Adoption of ASC 842

On January 1, 2019, we adopted the FASB Accounting Standards Codification, or ASC, Topic 842, Leases, or ASC 842, which requires the recognition of the right-of-use assets and related operating and finance lease liabilities on the condensed consolidated balance sheet. As permitted by ASC 842, we elected the adoption date of January 1, 2019, which is the date of initial application. As a result, the condensed consolidated balance sheet prior to January 1, 2019 was not restated, continues to be reported under ASC Topic 840, Leases, or ASC 840, which did not require the recognition of operating lease liabilities on the condensed consolidated balance sheet, and is not comparative. The expense recognition for operating leases under ASC 842 is substantially consistent with ASC 840. As a result, there is no significant difference in our results of operations presented in our condensed consolidated statements of operations and comprehensive loss for each period presented.

We adopted ASC 842 using a modified retrospective approach for leases existing at January 1, 2019. The adoption of ASC 842 had a substantial impact on our balance sheet. The most significant impact was the recognition of the operating lease right-of-use assets and the liability for operating leases. Accordingly, adoption of this standard resulted in the recognition of operating lease right-of-use assets of $35.5 million and operating lease liabilities of $49.2 million comprised of $3.4 million of current operating lease liabilities and $45.8 million of non-current operating lease liabilities on the condensed consolidated balance sheet as of January 1, 2019.

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As permitted under ASC 842, we elected several practical expedients that permit us:

·

to not reassess whether a contract is or contains a lease;

·

to not reassess the lease classification;

·

to not reassess the initial direct costs as of the adoption date;

·

to not recognize right-of-use assets and lease liabilities for short-term leases that have a term of 12 months or less; and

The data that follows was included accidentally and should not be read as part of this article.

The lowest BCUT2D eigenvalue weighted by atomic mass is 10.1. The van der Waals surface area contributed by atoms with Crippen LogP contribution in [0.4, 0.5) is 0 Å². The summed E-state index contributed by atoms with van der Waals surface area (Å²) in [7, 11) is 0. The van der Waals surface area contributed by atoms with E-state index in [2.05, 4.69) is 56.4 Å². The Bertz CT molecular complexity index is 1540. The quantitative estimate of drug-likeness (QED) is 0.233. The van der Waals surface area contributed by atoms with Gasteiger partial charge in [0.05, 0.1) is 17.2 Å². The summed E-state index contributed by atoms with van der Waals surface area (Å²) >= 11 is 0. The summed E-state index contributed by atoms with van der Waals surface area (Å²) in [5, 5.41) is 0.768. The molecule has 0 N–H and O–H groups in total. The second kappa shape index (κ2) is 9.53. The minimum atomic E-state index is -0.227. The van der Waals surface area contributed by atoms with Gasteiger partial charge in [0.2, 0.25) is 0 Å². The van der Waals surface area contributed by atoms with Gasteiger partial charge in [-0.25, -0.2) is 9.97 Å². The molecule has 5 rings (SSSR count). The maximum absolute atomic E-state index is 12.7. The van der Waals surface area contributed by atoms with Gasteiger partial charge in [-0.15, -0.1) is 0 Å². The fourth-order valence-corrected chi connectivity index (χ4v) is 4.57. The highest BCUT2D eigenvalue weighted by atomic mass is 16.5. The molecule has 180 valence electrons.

·

to not separate non-lease components for real estate leases.

The application of the practical expedients did not have a significant impact on the measurement of the operating lease liabilities. 

Service and other revenue can include some revenue from instrument lease agreements. Instrument leases are generally classified as operating-type leases and revenue from these leases is recognized on a straight-line basis over the respective lease term. Lease income was not material in fiscal 2018 or for the three and six months ended June 30, 2019.

Disclosure related to the amount, timing and uncertainty of cash flows arising from operating leases are included in “Leases” section of Note 6. Commitments and Contingencies.



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NOTE 3. CASH, CASH EQUIVALENTS AND INVESTMENTS

The following tables summarize our cash, cash equivalents and investments as of June 30, 2019 and December 31, 2018 (in thousands):







 

 

 

 

 

 

 

 

 

 

 



 

 

 

 

 

 

 

 

 

 

 



As of June 30, 2019 



 

 

Gross

 

Gross

 

 



Amortized

 

unrealized

 

unrealized

 

Fair



Cost

 

gains

 

losses

 

Value

Cash and cash equivalents:

 

 

 

 

 

 

 

 

 

 

 

Cash and money market funds

$

17,124 

 

$

 —

 

$

 —

 

$

17,124 

Commercial paper

 

10,388 

 

 

 —

 

 

(2)

 

 

10,386 

U.S. Treasury securities

 

2,848 

 

 

 —

 

 

 —

 

 

2,848 

Total cash and cash equivalents

 

30,360 

 

 

 —

 

 

(2)

 

 

30,358 

Investments:

 

 

 

 

 

 

 

 

 

 

 

Commercial paper

 

29,590 

 

 

 

 

(2)

 

 

29,592 

Corporate debt securities

 

5,481 

 

 

16 

 

 

 —

 

 

5,497 

US government & agency securities

 

1,396 

 

 

 

 

 —

 

 

1,397 

Total investments

 

36,467 

 

 

21 

 

 

(2)

 

 

36,486 

Total cash, cash equivalents and investments

$

66,827 

 

$

21 

 

$

(4)

 

$

66,844 

Long-term restricted cash:

 

 

 

 

 

 

 

 

 

 

 

Certified deposits

$

4,000 

 

$

 —

 

$

 —

 

$

4,000 



 

 

 

 

 

 

 

 

 

 

 



 

 

 

 

 

 

 

 

 

 

 



As of December 31, 2018 



 

 

Gross

 

Gross

 

 



Amortized

 

unrealized

 

unrealized

 

Fair



Cost

 

gains

 

losses

 

Value

Cash and cash equivalents:

 

 

 

 

 

 

 

 

 

 

 

Cash and money market funds

$

18,844 

 

$

 —

 

$

 —

 

$

18,844 

Total cash and cash equivalents

 

18,844 

 

 

 —

 

 

 —

 

 

18,844 

Investments:

 

 

 

 

 

 

 

 

 

 

 

Commercial paper

 

53,493 

 

 

 —

 

 

(24)

 

 

53,469 

Corporate debt securities

 

10,223 

 

 

 

 

(12)

 

 

10,214 

US government & agency securities

 

19,830 

 

 

 —

 

 

(3)

 

 

19,827 

Total investments

 

83,546 

 

 

 

 

(39)

 

 

83,510 

Total cash, cash equivalents and investments

$

102,390 

 

$

 

$

(39)

 

$

102,354 

Long-term restricted cash:

 

 

 

 

 

 

 

 

 

 

 

Certified deposits

$

4,500 

 

$

 —

 

$

 —

 

$

4,500 



 

 

 

 

 

 

 

 

 

 

 



The following table summarizes the contractual maturities of our cash equivalents and available-for-sale investments, excluding money market funds, as of June 30, 2019:





 

 



 

 

(in thousands)

Fair Value

Due in one year or less